When going on holiday means being stuck at home

As more and more countries are being added to the Government’s quarantine list, is it worth taking the risk of being quarantined, and going on holiday anyway?

Simply put, for many people the answer is yes, but is that because they don’t understand the reality?

Holidays are vital to our emotional and physical wellbeing, and for a lot of us Blackpool Illuminations, enthralling though they may be, simply don’t cut it.

When lockdown started to ease, we saw a spike in bookings, all those people who had been scouring the web for their dream holiday destination, started to take a chance on autumn and winter getaways. Taking advantage of the deals from travel providers eager to try to reverse the flood of money being refunded from cancelled trips. All in the hope of a bit of R&R.

However, with a vaccine looking unlikely before 2021, there is a high possibility that even more people travelling overseas will be subject to 14 days quarantine when they set foot back on British soil.

Even those visiting a destination on the list of so called “Travel Corridors” may not be safe as the Government demonstrated by acting quickly when France’s number of cases spiked in August.

Is it worth staying at home to go abroad?

The first thing to understand is that not everyone heading overseas will have to quarantine on their return.

  • As mentioned above, there are those that travel within the Travel Corridors, assuming that their status doesn’t change during the holiday, people who stay in the destination and don’t visit a restricted country during their trip (within 14 days of returning to the UK) will be able to return home with no quarantine.
  • This also applies to people visiting British Overseas Territories or within the common travel area – Ireland, the Channel Islands, the Isle of Man.
  • There are also exclusions for people who perform certain job functions, or who may be required to travel for work. It is likely that if you are in one of these roles you will know about it, they include Government and Transport Officials, Border Control, Haulers, Aircraft Crew, and a list of other specialist essential workers.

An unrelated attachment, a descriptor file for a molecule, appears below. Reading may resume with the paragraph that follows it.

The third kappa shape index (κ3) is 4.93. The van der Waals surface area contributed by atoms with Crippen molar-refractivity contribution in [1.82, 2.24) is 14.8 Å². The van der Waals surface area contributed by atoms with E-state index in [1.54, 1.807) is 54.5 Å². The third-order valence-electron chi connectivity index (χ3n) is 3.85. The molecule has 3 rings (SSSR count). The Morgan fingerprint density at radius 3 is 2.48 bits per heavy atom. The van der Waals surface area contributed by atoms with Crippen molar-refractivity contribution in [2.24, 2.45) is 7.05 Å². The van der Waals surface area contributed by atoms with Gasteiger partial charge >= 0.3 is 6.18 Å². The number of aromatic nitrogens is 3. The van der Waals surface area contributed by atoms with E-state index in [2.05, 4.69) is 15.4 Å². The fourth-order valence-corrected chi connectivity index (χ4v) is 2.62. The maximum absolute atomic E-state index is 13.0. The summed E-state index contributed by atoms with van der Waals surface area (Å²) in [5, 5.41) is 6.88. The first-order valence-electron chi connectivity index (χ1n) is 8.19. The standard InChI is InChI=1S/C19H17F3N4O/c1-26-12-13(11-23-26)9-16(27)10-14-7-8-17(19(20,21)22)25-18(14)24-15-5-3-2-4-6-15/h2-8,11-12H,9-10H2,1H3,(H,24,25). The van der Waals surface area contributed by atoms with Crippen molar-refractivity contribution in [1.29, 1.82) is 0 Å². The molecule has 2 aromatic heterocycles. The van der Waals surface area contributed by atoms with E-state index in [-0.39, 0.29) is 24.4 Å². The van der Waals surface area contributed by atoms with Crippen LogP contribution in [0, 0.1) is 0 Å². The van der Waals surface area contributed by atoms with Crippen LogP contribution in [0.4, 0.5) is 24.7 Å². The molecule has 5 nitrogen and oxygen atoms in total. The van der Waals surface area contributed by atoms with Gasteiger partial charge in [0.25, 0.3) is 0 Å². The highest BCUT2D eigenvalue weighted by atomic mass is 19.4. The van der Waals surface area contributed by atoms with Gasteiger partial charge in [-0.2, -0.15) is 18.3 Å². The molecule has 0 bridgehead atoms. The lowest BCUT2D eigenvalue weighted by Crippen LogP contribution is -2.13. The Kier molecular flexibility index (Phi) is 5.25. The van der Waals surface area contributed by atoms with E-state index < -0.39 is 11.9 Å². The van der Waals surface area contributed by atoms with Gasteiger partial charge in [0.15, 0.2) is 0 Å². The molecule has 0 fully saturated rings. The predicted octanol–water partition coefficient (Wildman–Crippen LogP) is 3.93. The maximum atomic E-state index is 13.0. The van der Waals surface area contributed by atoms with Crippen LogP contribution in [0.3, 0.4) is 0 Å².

For the rest of us, it is simple, if you find yourself having visited a country that is not on, or is removed from the list of permitted destinations you will have to quarantine for 14 days when you return.

With so many working from home, this may not have a massive impact on our day to day lives. As long as we have help to get groceries when we get home, the positives effects of a holiday may even be enhanced by forced isolation when we get home.

What about those who can’t work from home?

According to ACAS, employees required to quarantine after returning to the UK from holiday are not entitled to SSP. Meaning that even a one week holiday may require an employee to take three weeks annual leave.

Of course, employers can choose to pay SSP or a higher rate, or possibly put an employee on temporary furlough.

Therefore, it is really important that you have a well communicated policy in place, so that employees understand the risks before they travel, as the cost of quarantine may be far higher than looking for an alternative staycation.

Some may have booked their holiday before lockdown, and been looking forward to it for months, some may feel locked into a trip that they are anxious to take. Knowing their options and the implications could help to reduce their anxiety or increase their excitement.

Perhaps the question should be is it worth staying home to take a break.

Over the past five years Travel Accounts has advocated the many benefits of employees making the most of their time off. This is even more true in 2020 than ever before as people have been stuck at home, dealing with huge uncertainty, and managing stresses far beyond those most have experienced in living memory. With little hope of any respite before Spring it looks like it is going to be a long winter.

You and your colleagues still need to take time off, and where possible you need to get away from home, we’ve spent enough time in our homes.

Whilst the Great British weather may be less than reliable, and often less than desirable, there are many fantastic parts of the UK to visit and many amazing experiences and days out, to help you make the most of your time off.

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So, is it time you thought about changing your perspective? Going away doesn’t have to mean getting in line at Border Control, but it does mean getting away and doing something different.

Holidays aren’t dead, they’re just taking different shapes. Your employees still need a break. Get in touch to see how we can help.